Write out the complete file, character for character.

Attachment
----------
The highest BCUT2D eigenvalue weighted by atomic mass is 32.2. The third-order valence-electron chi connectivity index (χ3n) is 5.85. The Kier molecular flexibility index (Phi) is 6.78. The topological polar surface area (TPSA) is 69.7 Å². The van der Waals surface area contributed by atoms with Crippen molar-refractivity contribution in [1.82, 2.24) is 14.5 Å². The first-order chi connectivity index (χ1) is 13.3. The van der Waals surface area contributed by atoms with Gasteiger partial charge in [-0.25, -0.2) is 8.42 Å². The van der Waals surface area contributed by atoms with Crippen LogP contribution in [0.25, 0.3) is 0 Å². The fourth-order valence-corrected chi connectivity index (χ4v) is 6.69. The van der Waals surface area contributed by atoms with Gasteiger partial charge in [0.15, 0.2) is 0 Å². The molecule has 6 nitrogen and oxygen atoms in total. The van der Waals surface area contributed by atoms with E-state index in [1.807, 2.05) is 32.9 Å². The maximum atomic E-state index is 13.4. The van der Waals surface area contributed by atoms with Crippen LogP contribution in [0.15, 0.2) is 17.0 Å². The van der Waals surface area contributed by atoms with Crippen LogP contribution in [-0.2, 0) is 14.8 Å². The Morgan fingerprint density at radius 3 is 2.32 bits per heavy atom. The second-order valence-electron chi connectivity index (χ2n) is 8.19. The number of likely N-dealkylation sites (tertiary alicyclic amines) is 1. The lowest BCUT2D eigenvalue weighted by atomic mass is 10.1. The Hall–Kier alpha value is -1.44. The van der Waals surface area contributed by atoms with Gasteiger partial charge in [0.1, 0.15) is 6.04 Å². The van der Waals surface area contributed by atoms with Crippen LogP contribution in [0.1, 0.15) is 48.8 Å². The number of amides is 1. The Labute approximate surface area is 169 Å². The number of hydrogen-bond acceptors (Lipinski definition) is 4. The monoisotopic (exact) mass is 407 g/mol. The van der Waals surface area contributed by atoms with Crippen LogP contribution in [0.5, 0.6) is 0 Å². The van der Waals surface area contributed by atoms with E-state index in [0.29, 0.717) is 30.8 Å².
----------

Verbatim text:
The highest BCUT2D eigenvalue weighted by atomic mass is 32.2. The third-order valence-electron chi connectivity index (χ3n) is 5.85. The Kier molecular flexibility index (Phi) is 6.78. The topological polar surface area (TPSA) is 69.7 Å². The van der Waals surface area contributed by atoms with Crippen molar-refractivity contribution in [1.82, 2.24) is 14.5 Å². The first-order chi connectivity index (χ1) is 13.3. The van der Waals surface area contributed by atoms with Gasteiger partial charge in [-0.25, -0.2) is 8.42 Å². The van der Waals surface area contributed by atoms with Crippen LogP contribution in [0.25, 0.3) is 0 Å². The fourth-order valence-corrected chi connectivity index (χ4v) is 6.69. The van der Waals surface area contributed by atoms with Gasteiger partial charge in [0.15, 0.2) is 0 Å². The molecule has 6 nitrogen and oxygen atoms in total. The van der Waals surface area contributed by atoms with E-state index in [1.807, 2.05) is 32.9 Å². The maximum atomic E-state index is 13.4. The van der Waals surface area contributed by atoms with Crippen LogP contribution in [0.15, 0.2) is 17.0 Å². The van der Waals surface area contributed by atoms with Crippen LogP contribution in [-0.2, 0) is 14.8 Å². The Morgan fingerprint density at radius 3 is 2.32 bits per heavy atom. The second-order valence-electron chi connectivity index (χ2n) is 8.19. The number of likely N-dealkylation sites (tertiary alicyclic amines) is 1. The lowest BCUT2D eigenvalue weighted by atomic mass is 10.1. The Hall–Kier alpha value is -1.44. The van der Waals surface area contributed by atoms with Gasteiger partial charge in [0.1, 0.15) is 6.04 Å². The van der Waals surface area contributed by atoms with Crippen LogP contribution in [0.1, 0.15) is 48.8 Å². The number of amides is 1. The Labute approximate surface area is 169 Å². The number of hydrogen-bond acceptors (Lipinski definition) is 4. The monoisotopic (exact) mass is 407 g/mol. The van der Waals surface area contributed by atoms with Crippen LogP contribution in [0.5, 0.6) is 0 Å². The van der Waals surface area contributed by atoms with E-state index in [0.29, 0.717) is 30.8 Å².